The terrorist attacks on Mumbai finally ended on Saturday, leaving at least 195 people dead. The Sunday Times has this story — how the siege began, and ended:
First contact with the terrorists came shortly after 8pm on Wednesday night, when a small yellow and black inflatable dinghy pulled up to the shore at Sassoon Docks, near the financial district that marks the southern tip of the Mumbai peninsula.
In the boat were about eight men in their twenties, all wearing casual western clothes that would help them blend in with the tourists and affluent young Indians who populate the area.
“Six young men with large bags came ashore, after which the two who remained in the boat started the outboard motor and sped off,” said Suresh, a local man who witnessed the landing.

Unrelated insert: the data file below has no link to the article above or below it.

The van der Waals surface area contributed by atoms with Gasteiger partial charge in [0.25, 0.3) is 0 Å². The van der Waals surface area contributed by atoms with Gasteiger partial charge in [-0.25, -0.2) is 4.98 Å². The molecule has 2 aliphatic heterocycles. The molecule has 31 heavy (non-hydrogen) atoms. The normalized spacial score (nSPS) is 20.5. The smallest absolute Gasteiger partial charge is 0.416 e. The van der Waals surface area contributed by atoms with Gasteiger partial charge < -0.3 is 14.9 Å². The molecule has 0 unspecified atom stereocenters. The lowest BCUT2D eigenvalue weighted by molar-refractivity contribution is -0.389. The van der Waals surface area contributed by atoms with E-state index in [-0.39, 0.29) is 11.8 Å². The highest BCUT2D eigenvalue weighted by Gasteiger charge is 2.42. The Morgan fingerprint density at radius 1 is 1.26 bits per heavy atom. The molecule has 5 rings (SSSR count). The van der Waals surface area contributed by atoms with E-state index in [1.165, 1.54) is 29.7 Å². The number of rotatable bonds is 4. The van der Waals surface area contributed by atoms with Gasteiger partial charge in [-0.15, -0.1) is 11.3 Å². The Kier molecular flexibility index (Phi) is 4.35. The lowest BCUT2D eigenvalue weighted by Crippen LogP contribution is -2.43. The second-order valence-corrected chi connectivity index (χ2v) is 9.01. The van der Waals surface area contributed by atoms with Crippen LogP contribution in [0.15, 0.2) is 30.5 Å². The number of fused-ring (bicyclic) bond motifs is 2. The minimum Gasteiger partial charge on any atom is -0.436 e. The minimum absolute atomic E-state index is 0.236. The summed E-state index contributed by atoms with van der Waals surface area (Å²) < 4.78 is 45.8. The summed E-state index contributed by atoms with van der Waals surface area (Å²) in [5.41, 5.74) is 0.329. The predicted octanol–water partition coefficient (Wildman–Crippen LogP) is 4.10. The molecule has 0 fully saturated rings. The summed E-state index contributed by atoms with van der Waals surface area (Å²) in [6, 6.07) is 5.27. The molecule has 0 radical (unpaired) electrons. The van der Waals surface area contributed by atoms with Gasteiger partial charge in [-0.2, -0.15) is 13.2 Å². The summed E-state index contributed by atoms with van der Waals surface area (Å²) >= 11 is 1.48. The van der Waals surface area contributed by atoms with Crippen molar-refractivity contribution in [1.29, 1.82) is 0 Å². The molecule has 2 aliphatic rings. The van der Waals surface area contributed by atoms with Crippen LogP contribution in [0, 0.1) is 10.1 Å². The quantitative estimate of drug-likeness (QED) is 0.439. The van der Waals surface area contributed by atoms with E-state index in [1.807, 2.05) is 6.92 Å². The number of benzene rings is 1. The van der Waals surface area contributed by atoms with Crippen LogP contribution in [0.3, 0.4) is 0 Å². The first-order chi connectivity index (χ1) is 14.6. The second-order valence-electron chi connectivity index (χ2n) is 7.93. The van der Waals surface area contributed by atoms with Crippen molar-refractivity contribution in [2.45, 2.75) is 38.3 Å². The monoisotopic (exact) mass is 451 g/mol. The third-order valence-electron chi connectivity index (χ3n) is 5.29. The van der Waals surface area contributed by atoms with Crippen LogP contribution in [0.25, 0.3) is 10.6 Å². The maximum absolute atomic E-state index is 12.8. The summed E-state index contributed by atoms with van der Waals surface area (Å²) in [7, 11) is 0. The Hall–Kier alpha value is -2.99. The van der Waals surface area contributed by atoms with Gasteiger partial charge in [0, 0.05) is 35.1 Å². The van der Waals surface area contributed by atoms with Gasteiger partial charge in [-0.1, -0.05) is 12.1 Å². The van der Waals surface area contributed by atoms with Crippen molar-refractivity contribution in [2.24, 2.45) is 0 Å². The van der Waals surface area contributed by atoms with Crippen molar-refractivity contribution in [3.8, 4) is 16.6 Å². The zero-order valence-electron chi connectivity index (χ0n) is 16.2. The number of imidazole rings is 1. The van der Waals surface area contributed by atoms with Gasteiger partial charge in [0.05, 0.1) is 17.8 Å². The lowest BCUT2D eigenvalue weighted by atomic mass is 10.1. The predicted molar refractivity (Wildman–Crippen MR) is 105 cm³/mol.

“They said they were students. When we tried to find out what they were doing, they spoke very aggressively, and I got scared.” He was right to have done.
A few blocks inland, in the Colaba district, it was a typically noisy night at Leopold cafe, where generations of backpackers have swapped travellers’ tales over one of its four-pint tubes of beer.
The bar had character of sorts: bistro-style tables and chairs strewn around brown and cream pillars, kitsch pictures of the Taj Mahal, the Pyramids and the Great Wall of China, and ancient metal ceiling fans that barely outpaced the waiters. Guidebooks grumble about too many backpackers and expats, and the western-centric menu, but there were always a few Indians too, usually young and western-leaning, on a date or celebrating a birthday or promotion with friends.
Wednesday night was busy as usual. Harnish Patel, a young chartered surveyor from Havant, Hampshire, was there with Joey Jeetun, 31, from Bethnal Green, London, whom he had met earlier on a boat trip. They were talking, over loud music, of his plans to spend a month touring India.
And there’s more here